Easy Simple Plywood Nightstand Plans

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Free woodworking plans to build simple and easy plywood nightstands that require minimal tools and use ClosetMaid Fabric Drawers for storage. You can also use these as end tables.

I ran across these inexpensive nightstands on Amazon which I thought were pretty cool but they are ridiculously small and unusable in my opinion. I like nightstands that come up to a couple of inches below the top of the mattress. That way they're easy to access but you won't hit your head on the corners if you roll around in your sleep or other things you do in bed. So I decided to build my own based on the design.
The top of my mattress is pretty high as I have a box spring, pretty thick mattress and a memory foam topper. I decided to make the nightstands 20-1/2" tall which was a comfortable height and allowed me to make 4 nightstands out of one sheet of plywood. I maid one pair larger than the other to accommodate the different storage drawers I wanted to use. You can adapt the plans to make nightstands to fit whatever storage drawer you'd like to use and make as many or as few as you want. I needed 4 and I don't like to have too much scrap plywood leftover.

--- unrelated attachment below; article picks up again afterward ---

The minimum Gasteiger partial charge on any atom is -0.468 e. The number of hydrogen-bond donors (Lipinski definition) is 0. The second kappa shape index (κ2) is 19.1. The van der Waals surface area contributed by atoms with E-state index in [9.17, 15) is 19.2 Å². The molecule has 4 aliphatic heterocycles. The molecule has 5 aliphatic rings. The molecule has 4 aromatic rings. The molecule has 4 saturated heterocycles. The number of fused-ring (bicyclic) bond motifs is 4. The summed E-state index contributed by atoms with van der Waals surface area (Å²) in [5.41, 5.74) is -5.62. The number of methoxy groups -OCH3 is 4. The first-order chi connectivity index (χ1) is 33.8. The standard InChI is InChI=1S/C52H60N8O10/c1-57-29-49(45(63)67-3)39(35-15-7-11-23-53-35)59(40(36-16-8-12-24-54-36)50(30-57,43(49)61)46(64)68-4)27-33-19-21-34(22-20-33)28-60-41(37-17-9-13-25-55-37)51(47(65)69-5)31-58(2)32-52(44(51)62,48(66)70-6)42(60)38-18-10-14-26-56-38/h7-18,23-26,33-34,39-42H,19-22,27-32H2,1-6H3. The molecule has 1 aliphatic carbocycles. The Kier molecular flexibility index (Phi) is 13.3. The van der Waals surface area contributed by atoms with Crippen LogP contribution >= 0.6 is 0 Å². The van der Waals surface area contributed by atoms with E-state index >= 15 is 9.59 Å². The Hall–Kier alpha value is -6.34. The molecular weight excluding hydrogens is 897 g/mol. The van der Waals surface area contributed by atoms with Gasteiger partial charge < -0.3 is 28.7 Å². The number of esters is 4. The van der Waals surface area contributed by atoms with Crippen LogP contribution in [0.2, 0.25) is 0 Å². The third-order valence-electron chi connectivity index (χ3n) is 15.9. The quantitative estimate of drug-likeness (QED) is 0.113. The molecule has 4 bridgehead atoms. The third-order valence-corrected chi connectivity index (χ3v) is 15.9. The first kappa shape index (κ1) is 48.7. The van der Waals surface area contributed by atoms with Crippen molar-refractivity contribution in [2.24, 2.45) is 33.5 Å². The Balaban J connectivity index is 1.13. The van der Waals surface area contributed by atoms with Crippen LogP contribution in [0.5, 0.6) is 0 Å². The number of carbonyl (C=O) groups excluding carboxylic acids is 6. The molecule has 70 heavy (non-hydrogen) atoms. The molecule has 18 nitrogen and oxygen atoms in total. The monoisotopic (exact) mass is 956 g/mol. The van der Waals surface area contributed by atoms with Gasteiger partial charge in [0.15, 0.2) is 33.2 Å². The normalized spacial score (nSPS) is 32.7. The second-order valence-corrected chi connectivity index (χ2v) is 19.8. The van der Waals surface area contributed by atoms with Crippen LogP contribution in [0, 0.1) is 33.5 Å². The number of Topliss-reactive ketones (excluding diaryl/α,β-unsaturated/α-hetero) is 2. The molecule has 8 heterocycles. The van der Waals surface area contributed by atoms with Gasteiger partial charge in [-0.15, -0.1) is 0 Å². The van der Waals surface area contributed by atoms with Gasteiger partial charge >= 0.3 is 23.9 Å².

I made one set to fit with the larger ClosetMaid 25066 Deep Fabric Drawer, and two with the smaller ClosetMaid 5878 Cubeicals Fabric Drawers which come in a variety of fun colors. I painted all of them black.


What You'll Need